In light of that, here are 5 songs you need to be singing in your church:  


I know they sound a touch Irish, but did you hear how loud the crowd was singing? So. Loud.  

This hymn was written in 2010. It was bold enough to talk about the wrath of God and caused a stir for it: 

Last summer the modern hymn “In Christ Alone” made headlines for its lyrical references to the wrath of God and atonement theology. A hymn committee with the Presbyterian Church (U.S.A.) wanted to add the song to their new hymnal, Glory to God, released this fall. But in doing so, the committee requested permission from the song's writers, Stuart Townend and Keith Getty, to print an altered version of the hymn's lyrics, changing “Till on that cross as Jesus died/the wrath of God was satisfied” to “Till on that cross as Jesus died/the love of God was magnified.” The songwriters rejected the proposed change, and as a result the hymn committee voted to bar the hymn.

I love it. We need to sing the truth. Your people need it. God is glorified by it. The full counsel of God is rarely touched on in songs, but In Christ Alone gets us there.  


There are few in the world I respect and trust more than Aaron Ivey and the team at the Austin Stone. These guys produce theologically rich content paired with dynamic music and spirit led leadership. I don’t know if you’ve been in the room when Aaron leads worship but he’s uniquely anointed to usher us into God’s presence. If you’re a worship leader and don’t know about the Austin Stone, do yourself a favor and follow them and do everything they do.  


Chris Tomlin recently made this song popular, but Housefires wrote an “Identity in Christ” song that crushed me the first time I heard it. Our huddle leader, Scott Kindig, sent us the song a year ago and said maybe you guys will like this. Like it... more like need it. So simple, so impacting. If you’re not using this song, you’re missing out. The Holy Spirit likes this song.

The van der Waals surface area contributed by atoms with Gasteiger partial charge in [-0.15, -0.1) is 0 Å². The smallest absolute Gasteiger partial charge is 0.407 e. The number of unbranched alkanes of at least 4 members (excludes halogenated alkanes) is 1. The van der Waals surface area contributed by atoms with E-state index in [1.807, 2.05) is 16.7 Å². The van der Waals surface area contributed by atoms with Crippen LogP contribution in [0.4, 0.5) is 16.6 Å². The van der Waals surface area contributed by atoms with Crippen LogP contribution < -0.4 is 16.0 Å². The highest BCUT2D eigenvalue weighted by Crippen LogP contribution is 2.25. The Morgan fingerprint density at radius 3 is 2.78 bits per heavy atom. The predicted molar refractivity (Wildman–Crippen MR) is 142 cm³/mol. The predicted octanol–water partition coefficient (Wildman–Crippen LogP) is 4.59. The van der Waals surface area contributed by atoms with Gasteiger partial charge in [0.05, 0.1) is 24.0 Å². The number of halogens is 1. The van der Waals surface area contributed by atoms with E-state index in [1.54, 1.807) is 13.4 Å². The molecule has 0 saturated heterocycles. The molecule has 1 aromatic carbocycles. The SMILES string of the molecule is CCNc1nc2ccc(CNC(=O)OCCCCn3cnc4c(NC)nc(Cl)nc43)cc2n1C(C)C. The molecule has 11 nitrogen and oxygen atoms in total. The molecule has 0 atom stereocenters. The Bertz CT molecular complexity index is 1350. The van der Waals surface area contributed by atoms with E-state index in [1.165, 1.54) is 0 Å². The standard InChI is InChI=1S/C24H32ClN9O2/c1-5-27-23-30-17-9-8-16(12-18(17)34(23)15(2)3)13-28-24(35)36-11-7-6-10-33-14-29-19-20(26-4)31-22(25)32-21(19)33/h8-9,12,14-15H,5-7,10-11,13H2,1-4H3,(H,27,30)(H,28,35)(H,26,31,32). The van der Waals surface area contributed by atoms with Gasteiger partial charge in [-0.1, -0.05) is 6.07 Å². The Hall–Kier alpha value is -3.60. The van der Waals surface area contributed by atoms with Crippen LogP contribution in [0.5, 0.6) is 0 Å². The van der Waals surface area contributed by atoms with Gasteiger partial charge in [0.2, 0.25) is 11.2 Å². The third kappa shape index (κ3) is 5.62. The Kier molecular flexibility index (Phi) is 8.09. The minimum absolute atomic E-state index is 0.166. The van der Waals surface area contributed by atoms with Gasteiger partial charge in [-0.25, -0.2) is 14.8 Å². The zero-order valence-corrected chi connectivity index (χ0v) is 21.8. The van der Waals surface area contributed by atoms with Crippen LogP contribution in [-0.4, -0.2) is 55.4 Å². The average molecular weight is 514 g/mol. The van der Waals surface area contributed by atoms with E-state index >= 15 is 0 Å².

This song merges the feeling of a hymn and the power of a modern anthem. That chorus is so singable and truthful and the bridge is a profound declaration we rarely talk about. “The curse of sin has no hold on me…”  Do you believe that? Do your people believe that? They need to! 


This is a Resonate song, but in my defense, I didn’t write it. I didn’t even help on it. I simply worship to it. Our team wrote a beautiful melody with rich lyrics.  

What mercy flows from up above
That God would send His Son to show His love
That Christ in flesh would dwell to conquer hell
And purchase worthless thieves
To pardon even me

That verse just called us worse than a worthless thief. We are/were: depraved, dust, ashes, mist, and that’s important to be reminded of. It's healthy to be humbled to the ground and to allow Christ to lift you to the heavens.  


I hope this helps you in your continued effort to create distractionless, Gospel-rich worship experiences that lead your people to have their head and heart engaged, their attention and their affection stirred, all for God's glory and their good.  

Let me know if you have any songs we need to sing! I'd love to hear from you.